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Baroness Blatch moved Amendment No. 125:

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Page 20, line 31, leave out ("offences alleged to be committed") and insert ("pre-trial hearings beginning").

The noble Baroness said: This amendment to Clause 32 is a technical amendment concerned with the application of Part IV. As drafted, Clause 32(1) provides for Part IV to be applied to offences alleged to be committed on or after such day as is appointed by the Secretary of State. This would create difficulties if an indictment contained several counts, some relating to offences committed prior to the appointed day and others relating to later offences. The amendment addresses this by providing for Part IV to be applied to pre-trial hearings beginning on or after the day appointed for the purposes of Clause 32.

As a consequence of the amendment to Clause 32(1), an amendment is needed to Clause 46. As drafted, Clause 46(1) makes provision about the time when an alleged offence has been committed for the purpose of certain provisions in the Bill, including Clause 32(1). As a consequence of the amendment to the commencement provision in Clause 32(1), the reference to Section "32(1)" should be removed from Clause 46(1).

In moving Amendment No. 125, I have spoken also to Amendment No. 158. I beg to move.

On Question, amendment agreed to.

Baroness Blatch moved Amendment No. 126:


Page 20, line 35, leave out ("made by statutory instrument").

On Question, amendment agreed to.

Clause 32, as amended, agreed to.

Baroness Blatch moved Amendment No. 127:


Before Clause 33, insert the following new clause--

Transfer for trial

(". Schedule (Transfer for trial) to this Act (which contains provisions about transfer to the Crown Court for trial) shall have effect.").

The noble Baroness said: In moving Amendment No. 127, I shall speak to all the government amendments in this group. I anticipate that noble Lords opposite will speak to the opposition amendment which is, I believe, Amendment No. 135, so I shall speak to Amendment Nos. 127, 161 and 172.

The first new clause before Clause 33 brings into effect the new provisions contained in the schedule (Transfer for trial) to the Bill which amend the transfer for trial provisions which will be inserted in the Magistrates' Courts Act 1980 by the Criminal Justice and Public Order Act 1994.

The amendments contained in paragraphs 1 to 9 of the schedule are designed to improve the operational effectiveness of the transfer procedure and to deal with a number of points which were raised on the transfer provisions during the consultation process on the associated draft rules of court. The majority of these are of a straightforward technical nature: their effect will be to make the procedure more workable and efficient.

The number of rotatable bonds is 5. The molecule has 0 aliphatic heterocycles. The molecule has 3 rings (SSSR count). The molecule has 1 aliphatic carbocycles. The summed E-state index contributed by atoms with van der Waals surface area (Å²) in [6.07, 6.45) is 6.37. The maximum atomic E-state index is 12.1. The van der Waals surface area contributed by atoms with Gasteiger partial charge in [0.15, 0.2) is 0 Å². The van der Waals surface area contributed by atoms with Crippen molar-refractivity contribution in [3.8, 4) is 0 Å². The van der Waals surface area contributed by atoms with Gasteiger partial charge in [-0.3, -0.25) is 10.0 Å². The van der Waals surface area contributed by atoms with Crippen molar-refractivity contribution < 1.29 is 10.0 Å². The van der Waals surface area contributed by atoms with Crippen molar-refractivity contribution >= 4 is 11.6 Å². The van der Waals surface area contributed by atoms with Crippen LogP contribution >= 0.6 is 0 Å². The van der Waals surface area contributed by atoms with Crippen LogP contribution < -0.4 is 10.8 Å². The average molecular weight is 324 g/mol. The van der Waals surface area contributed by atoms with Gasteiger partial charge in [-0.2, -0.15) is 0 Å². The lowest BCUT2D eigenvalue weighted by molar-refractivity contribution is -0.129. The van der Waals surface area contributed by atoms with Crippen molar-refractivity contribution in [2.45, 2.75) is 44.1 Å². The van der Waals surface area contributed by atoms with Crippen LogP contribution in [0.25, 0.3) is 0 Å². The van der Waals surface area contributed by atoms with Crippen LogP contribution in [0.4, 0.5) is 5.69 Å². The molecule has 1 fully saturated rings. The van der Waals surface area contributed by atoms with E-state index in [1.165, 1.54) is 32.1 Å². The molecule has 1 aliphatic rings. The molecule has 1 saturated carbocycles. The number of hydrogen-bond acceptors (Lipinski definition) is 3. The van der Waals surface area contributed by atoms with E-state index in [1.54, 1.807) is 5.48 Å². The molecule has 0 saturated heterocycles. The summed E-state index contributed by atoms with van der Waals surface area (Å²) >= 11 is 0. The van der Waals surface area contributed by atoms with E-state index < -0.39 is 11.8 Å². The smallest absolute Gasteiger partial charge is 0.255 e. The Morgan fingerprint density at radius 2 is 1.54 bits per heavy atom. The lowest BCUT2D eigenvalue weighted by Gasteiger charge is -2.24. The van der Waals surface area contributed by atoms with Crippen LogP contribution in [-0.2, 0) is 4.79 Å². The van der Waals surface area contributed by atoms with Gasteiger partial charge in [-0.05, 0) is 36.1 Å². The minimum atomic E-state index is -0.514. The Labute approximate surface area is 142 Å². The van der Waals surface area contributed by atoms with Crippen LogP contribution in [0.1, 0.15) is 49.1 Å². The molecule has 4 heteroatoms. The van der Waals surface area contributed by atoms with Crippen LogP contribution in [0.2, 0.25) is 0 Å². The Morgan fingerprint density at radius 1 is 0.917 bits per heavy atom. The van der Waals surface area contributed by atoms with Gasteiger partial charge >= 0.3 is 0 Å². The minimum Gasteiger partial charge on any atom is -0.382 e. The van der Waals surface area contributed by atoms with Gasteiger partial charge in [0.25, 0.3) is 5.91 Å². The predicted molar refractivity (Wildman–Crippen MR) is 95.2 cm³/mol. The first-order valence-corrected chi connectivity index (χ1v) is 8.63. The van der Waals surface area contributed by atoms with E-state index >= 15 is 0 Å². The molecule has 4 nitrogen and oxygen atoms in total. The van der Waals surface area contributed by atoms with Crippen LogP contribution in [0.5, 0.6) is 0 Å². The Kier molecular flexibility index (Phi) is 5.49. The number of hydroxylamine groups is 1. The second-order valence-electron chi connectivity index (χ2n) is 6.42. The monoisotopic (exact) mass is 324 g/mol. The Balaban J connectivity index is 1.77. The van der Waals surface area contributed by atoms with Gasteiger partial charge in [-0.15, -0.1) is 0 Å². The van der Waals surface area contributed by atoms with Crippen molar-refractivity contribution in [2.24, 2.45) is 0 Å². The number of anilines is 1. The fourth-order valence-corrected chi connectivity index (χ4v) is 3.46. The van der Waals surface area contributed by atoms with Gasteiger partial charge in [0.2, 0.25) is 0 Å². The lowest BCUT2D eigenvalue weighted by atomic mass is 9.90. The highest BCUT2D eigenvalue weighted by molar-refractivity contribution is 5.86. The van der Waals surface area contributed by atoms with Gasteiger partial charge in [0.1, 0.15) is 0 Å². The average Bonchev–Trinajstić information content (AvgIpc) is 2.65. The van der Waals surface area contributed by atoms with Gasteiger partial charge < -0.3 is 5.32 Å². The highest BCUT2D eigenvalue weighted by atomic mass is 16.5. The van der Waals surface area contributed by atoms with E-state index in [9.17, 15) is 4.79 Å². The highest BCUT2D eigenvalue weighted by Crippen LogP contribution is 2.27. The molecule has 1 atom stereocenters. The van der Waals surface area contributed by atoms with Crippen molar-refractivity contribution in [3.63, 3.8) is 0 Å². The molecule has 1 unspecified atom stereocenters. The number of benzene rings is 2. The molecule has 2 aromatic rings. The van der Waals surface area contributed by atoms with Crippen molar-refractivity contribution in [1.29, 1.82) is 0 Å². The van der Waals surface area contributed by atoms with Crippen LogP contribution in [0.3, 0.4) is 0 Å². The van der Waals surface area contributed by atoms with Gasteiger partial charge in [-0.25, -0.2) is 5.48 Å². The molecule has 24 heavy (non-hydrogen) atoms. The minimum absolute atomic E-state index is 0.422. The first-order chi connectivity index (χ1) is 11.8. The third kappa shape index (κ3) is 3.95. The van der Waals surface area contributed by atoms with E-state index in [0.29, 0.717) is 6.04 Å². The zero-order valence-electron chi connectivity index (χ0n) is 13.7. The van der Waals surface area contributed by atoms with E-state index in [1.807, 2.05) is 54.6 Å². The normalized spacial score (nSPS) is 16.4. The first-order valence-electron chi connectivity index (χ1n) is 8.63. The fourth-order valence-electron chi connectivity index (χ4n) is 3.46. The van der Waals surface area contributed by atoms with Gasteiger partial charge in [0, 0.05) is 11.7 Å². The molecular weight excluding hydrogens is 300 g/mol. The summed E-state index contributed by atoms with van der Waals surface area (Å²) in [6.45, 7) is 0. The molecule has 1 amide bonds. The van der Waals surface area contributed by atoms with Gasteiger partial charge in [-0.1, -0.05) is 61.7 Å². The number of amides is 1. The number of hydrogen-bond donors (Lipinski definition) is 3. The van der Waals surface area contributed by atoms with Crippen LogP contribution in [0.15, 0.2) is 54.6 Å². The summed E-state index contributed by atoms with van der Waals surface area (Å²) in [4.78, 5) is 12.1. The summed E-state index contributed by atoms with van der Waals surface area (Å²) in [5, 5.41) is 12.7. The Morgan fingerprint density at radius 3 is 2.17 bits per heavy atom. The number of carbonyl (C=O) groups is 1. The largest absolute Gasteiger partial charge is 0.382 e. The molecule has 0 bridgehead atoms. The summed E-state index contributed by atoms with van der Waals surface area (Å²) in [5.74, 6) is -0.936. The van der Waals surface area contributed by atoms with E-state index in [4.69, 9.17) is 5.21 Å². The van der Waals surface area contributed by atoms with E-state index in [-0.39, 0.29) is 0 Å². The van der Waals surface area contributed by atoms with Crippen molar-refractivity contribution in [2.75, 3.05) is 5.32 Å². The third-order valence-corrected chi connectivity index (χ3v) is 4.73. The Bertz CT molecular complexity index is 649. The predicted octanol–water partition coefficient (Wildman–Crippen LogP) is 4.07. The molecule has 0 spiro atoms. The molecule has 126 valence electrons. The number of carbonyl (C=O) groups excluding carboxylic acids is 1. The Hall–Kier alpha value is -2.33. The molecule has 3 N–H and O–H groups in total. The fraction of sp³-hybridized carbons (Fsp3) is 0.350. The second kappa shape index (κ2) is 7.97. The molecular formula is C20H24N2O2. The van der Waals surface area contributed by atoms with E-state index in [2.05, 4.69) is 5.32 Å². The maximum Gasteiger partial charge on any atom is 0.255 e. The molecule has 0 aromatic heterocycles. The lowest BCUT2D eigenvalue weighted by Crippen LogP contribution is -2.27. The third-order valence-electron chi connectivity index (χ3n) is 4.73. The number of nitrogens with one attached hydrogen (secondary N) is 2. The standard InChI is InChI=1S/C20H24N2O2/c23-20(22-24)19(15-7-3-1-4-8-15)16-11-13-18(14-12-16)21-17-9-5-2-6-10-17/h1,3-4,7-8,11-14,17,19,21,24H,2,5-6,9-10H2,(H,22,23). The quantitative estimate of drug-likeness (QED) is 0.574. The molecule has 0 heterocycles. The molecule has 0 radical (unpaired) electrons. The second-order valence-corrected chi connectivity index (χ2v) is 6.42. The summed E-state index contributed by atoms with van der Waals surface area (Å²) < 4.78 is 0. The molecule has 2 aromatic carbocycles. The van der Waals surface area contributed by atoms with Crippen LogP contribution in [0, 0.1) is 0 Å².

Interim solutions to these problems were identified when the draft rules of court were prepared. The Government have, however, decided that the more sensible course would be to defer implementation until

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it has been possible to amend the primary legislation. Once implemented, the transfer for trial procedure will replace committal hearings in magistrates' courts. It will remove the requirement for lengthy committal proceedings, ensuring that valuable witnesses are not required to give evidence twice and improving the efficiency of pre-trial case management in the magistrates' courts.

The amendment to Schedule 2 makes two minor repeals as a consequence of the new schedule. I commend them to the House.

The new clause after Clause 37, proposed by the noble Lords, Lord McIntosh of Haringey and Lord Williams of Mostyn, would repeal the transfer provisions in favour of reforming the present committal system. I wonder whether I should stop at this point--

Lord McIntosh of Haringey: No.

Baroness Blatch: In that case, I shall continue to speak to that amendment. The amendment envisages retaining the present system in its current hearing-based form, but limiting the evidence which may be considered at a full committal hearing to written evidence only, thereby sparing witnesses the potential ordeal of being cross-examined. In uncontested cases, it would also give magistrates the ability to commit an accused for Crown Court trial in his absence, at the request of his legal representative.

As the Committee will be aware, there has been widespread agreement that changes should be made to the present committal proceedings which act as a filter to stop weak cases from clogging up the system in the Crown Court. Reform was recommended in several reports, most recently the report of the Royal Commission on Criminal Justice. Over 90 per cent. of committals are a "paper" exercise, taking up valuable court time and with no consideration of the evidence. The rest are very often little more than a dry-run for the Crown Court trial, used to test the evidence of the prosecution witnesses.

Prior to the introduction of the transfer provisions in last year's Criminal Justice and Public Order Act, considerable thought was given as to how reform of the committal system might best be achieved. As the Committee may recall, the arguments were exposed during the passage of that Act. I do not propose to set them out again in detail, but will confine my remarks to the specific points raised by the amendment.

Although the amendment achieves one of the main objectives of transfer for trial--the removal of the requirement on witnesses to give evidence twice, once at committal and again at Crown Court trial--it fails to offer the other benefits of the transfer system. Transfer will greatly improve the efficiency of the courts by removing the need for court-based hearings, and by introducing the discipline of time limits thereby giving the court greater control of the pre-trial process.